JM: It’s just life, innit? That’s the thing with political music – if you continue to make music that reiterates the same political views, you become typecast as a political artist, and there’s a lot else to write about… Sheffield is great, though. Little turns of phrases and stuff. The people are unique and a bit special in Sheff’, I think. It’s always fired my imagination and I think it always will.
COTW: Do you see music as being a similar case to an artist’s sketchbook? A sort of emotional outlet – just a very public one?
JM: I guess so, yeah! I suppose it’s flattering that people wanna listen to all the bullshit in my head eh?! Lol. But… yeah, I suppose it can be therapeutic… Then again, often, it’s nice to just make a racket, innit?!
COTW: Your new album, ThirtyTwo, sounds like a particularly strong hark back to the sounds of the Northern club sounds of the 1980s. Is it a sort of ‘thank you’?
JM: I guess a bit, maybe. I’m too young to remember it, but it’s there in the waters! The old warp stuff, and some of the characters still knocking about round Sheffield. There’s a lot of people who proper know their music.
COTW: Your latest music video for The Only One follows this idea of the 80s wholeheartedly. Your other videos seem to vary – sometimes with bizarre or exaggerated imagery, as in Heavyweight Champion of the world and He Said He Loved Me. What is it that brings the often bizarre but thoroughly eyecatching ideas to mind?
JM: Sometimes it’s my ideas, but, often, these things are the idea of the directors. I’m very keen to let the director achieve the purity of his vision, the same way we do with the songs. If we start to fuck with that, it becomes compromised. This was Roger Sargent‘s idea. I loved what he did with the Libertines movie, so we kinda gave him free range. I get a Talking Heads or Dee Lite vibe from it.
COTW: One track that peaked my interest was Nostalgia, which seems to trade on slightly different terms – seemingly laughing at how shallow this…phenomenon tends to be. You go into any shop and childhood tends to throw up all over T-shirts! You gave a few glimpses of your feelings in the track; how do you personally feel about this fad that’s taking over every-bloody-thing?
JM: It’s bollocks! It shows that the money men have ran out of ideas. Just flogging the same shit to people in a new way. We need some new stuff to come through and blow it all out the water.
COTW: Tell us truthfully…do you have a Bucky O’Hare T-shirt!?
JM: Do I bollocks! Haha!
COTW: How do you find the process of working in a studio, four albums down the line? Has it grown easier, or after the success of your previous releases, do you feel more pressure from the back catalogue?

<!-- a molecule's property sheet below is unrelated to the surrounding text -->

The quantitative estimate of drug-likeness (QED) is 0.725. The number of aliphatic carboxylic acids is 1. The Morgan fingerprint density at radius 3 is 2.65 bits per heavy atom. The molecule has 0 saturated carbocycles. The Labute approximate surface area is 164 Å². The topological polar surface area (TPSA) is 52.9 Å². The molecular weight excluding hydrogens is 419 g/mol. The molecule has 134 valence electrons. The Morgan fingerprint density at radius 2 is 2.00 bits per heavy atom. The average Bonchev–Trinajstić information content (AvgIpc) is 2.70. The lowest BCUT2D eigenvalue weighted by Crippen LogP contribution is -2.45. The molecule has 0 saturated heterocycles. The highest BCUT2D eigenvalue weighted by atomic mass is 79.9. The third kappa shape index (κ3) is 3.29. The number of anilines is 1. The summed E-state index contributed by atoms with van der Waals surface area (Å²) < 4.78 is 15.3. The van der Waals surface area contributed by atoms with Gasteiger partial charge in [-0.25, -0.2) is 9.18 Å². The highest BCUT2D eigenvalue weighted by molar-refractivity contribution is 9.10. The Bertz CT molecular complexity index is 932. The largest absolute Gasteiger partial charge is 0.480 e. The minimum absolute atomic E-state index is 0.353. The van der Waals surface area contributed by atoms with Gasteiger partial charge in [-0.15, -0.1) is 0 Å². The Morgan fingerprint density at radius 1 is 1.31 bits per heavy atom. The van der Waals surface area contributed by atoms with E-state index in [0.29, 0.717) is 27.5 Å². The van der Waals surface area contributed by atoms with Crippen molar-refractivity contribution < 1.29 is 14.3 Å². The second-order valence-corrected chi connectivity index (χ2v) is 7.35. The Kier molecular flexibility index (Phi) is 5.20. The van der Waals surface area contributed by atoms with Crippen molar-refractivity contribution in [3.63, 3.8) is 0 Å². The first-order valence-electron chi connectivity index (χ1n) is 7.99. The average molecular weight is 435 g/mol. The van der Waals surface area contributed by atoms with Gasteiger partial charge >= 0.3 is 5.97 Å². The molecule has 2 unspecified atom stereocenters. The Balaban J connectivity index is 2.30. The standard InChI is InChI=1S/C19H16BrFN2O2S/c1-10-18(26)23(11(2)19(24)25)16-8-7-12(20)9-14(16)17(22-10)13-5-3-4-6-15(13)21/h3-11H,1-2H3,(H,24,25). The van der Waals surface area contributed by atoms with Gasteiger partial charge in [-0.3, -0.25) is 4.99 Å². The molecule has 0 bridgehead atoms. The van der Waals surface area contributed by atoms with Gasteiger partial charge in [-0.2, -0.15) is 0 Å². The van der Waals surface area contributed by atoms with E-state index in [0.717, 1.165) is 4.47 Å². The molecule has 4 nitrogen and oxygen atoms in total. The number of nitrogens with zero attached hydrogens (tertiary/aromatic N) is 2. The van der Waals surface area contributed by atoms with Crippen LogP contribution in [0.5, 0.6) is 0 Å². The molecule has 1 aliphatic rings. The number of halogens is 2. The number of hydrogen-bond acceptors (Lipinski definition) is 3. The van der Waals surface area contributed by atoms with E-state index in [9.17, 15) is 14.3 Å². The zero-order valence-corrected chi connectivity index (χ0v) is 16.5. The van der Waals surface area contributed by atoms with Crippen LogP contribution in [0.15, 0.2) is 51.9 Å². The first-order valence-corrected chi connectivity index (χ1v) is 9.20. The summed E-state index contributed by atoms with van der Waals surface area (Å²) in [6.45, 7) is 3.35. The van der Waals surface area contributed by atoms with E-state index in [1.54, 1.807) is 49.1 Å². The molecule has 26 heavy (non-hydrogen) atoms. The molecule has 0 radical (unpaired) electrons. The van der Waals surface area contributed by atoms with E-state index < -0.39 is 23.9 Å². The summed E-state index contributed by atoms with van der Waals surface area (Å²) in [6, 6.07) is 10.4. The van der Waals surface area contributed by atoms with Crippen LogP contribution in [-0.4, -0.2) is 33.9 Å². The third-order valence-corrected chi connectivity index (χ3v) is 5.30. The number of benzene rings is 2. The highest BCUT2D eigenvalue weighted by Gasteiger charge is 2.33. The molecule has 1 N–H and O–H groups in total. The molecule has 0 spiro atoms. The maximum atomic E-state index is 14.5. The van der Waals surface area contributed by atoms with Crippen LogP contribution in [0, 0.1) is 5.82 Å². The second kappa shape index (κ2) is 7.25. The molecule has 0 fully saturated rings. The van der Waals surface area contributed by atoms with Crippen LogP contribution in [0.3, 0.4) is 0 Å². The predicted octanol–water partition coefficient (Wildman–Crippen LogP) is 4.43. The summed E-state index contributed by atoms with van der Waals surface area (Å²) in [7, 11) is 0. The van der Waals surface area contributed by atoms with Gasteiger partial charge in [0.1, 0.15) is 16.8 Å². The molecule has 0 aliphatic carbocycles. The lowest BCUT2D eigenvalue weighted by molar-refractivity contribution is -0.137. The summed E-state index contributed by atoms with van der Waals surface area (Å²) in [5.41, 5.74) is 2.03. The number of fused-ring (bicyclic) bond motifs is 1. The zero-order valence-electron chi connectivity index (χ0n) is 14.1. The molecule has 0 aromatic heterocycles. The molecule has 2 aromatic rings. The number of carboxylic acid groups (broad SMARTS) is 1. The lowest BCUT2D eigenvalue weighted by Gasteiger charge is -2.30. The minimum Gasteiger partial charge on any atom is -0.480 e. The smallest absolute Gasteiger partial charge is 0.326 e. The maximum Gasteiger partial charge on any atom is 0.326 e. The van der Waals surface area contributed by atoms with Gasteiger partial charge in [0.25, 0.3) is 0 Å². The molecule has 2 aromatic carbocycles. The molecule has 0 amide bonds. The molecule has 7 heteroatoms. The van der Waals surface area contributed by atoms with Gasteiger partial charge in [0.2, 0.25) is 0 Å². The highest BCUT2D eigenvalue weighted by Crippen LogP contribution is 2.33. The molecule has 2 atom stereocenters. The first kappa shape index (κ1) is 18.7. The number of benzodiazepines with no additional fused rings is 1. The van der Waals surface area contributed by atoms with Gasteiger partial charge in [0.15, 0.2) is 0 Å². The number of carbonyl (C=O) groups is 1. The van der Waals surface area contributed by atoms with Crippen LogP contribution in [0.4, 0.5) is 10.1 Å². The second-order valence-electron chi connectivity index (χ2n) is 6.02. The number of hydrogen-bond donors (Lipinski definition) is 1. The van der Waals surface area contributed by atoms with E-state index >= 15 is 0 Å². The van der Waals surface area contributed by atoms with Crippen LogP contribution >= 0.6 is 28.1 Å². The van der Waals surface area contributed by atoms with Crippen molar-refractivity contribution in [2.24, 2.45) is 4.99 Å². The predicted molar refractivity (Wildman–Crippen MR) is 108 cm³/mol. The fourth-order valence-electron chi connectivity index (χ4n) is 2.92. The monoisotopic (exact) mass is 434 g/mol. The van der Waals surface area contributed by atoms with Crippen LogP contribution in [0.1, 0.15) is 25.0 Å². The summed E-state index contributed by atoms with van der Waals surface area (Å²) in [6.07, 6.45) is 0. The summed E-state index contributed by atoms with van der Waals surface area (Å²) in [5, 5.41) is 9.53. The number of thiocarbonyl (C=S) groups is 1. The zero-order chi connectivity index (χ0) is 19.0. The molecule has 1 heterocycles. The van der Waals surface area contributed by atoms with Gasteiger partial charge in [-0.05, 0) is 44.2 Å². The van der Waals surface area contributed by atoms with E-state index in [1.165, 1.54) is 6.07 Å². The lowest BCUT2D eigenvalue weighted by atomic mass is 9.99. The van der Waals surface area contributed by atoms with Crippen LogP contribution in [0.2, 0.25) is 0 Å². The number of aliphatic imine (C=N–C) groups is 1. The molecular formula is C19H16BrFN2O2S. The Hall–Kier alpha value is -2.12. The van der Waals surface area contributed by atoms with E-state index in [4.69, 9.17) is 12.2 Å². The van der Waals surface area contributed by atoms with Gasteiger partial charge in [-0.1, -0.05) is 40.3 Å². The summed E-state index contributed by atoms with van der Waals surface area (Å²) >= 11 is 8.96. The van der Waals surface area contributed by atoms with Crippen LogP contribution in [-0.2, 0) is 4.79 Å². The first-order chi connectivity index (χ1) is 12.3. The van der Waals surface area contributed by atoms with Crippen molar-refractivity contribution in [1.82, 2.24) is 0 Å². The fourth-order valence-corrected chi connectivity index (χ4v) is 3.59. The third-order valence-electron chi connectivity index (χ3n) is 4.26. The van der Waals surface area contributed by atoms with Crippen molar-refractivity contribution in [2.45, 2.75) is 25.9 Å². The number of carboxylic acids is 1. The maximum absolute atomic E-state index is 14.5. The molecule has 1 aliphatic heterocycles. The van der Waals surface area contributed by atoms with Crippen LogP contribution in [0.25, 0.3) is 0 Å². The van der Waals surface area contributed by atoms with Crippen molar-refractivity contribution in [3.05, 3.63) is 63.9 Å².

JM: It’s easier because I’m not trying prove anything to anyone anymore. Our tours sell well, our albums go in the chart, yet we don’t need to have anything to do with the mainstream music press and radio which is a big fucking cheesefest! Also, we loved the last album we made, so we couldn’t wait to get cracking on this. We had a laugh making this new one which I think sort of comes through in the music.
COTW: The music industry these days is…a bit of a mess, in our opinion – it lacks diversity, dignity and perhaps most tellingly, it often lacks creativity. You’ve pointed out the issues of it before – do you think there’s any inkling of change on the horizon?
JM: Something has to give. There are a handful of heroes out there, but they aren’t given the love they deserve – so they whither on the vibe whilst talentless fucking hairdressers like Grimshaw run the world!
COTW: As an extension, what music in 2013 did you particularly enjoy? Do you listen to much chart music?
JM: I’m into Kwaito music from South Africa. It’s incredibly exciting. Listen to Fingerprints by Professor and I think you’ll get the vibe.
COTW: Since you began, you’ve worked alongside Oasis, The Red Hot Chilli Peppers, released your own booze, a Soundsystem, repeatedly dipped your toes into the charts and had a spell at Glastonbury. Looking back on all this, do you intend to beat that track record?
JM: Yeah! I wanna finish this novel I’ve been writing. It’s gonna blow your mind!
COTW: I have to confess this has been an interview I’ve wanted for rather a while. All of us at Cat on the Wall would like to say thank you for taking the time to sit with us and we wish you and the band all the best. Here’s hoping we’ll see you here again soon!
JM: Ah, how very kind. Much love to you all. Keep the faith! xx
ThirtyTwo is being released via Cooking Vinyl Records on the 24rd of February 2014, on Amazon, iTunes, and all good record stores.
If you do still have a good record store, kneel in front of it and kiss it. Kiss that store forever. They’re a valuable commodity.
In the meantime, why not watch the music video to The Only One, directed by the inimitable and goddamn legendary music photographer, Roger Sargent – in a massive eighties timewarp.